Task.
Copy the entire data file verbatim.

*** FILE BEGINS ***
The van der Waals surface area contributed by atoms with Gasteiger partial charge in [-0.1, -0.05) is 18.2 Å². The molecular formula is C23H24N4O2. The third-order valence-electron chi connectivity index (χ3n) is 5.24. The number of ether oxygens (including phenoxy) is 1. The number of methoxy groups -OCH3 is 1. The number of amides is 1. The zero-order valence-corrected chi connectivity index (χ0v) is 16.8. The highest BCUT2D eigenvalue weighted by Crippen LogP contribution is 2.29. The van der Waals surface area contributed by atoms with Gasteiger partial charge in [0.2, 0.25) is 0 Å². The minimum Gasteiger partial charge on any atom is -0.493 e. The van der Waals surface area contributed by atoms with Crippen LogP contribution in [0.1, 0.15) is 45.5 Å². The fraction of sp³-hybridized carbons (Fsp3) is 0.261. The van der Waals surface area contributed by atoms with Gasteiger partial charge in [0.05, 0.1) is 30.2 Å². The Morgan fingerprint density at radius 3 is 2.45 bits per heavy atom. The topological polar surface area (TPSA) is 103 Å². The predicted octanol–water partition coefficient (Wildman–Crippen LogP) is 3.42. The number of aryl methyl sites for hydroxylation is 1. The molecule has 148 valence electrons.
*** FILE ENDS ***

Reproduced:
The van der Waals surface area contributed by atoms with Gasteiger partial charge in [-0.1, -0.05) is 18.2 Å². The molecular formula is C23H24N4O2. The third-order valence-electron chi connectivity index (χ3n) is 5.24. The number of ether oxygens (including phenoxy) is 1. The number of methoxy groups -OCH3 is 1. The number of amides is 1. The zero-order valence-corrected chi connectivity index (χ0v) is 16.8. The highest BCUT2D eigenvalue weighted by Crippen LogP contribution is 2.29. The van der Waals surface area contributed by atoms with Gasteiger partial charge in [0.2, 0.25) is 0 Å². The minimum Gasteiger partial charge on any atom is -0.493 e. The van der Waals surface area contributed by atoms with Crippen LogP contribution in [0.1, 0.15) is 45.5 Å². The fraction of sp³-hybridized carbons (Fsp3) is 0.261. The van der Waals surface area contributed by atoms with Gasteiger partial charge in [0.05, 0.1) is 30.2 Å². The Morgan fingerprint density at radius 3 is 2.45 bits per heavy atom. The topological polar surface area (TPSA) is 103 Å². The predicted octanol–water partition coefficient (Wildman–Crippen LogP) is 3.42. The number of aryl methyl sites for hydroxylation is 1. The molecule has 148 valence electrons.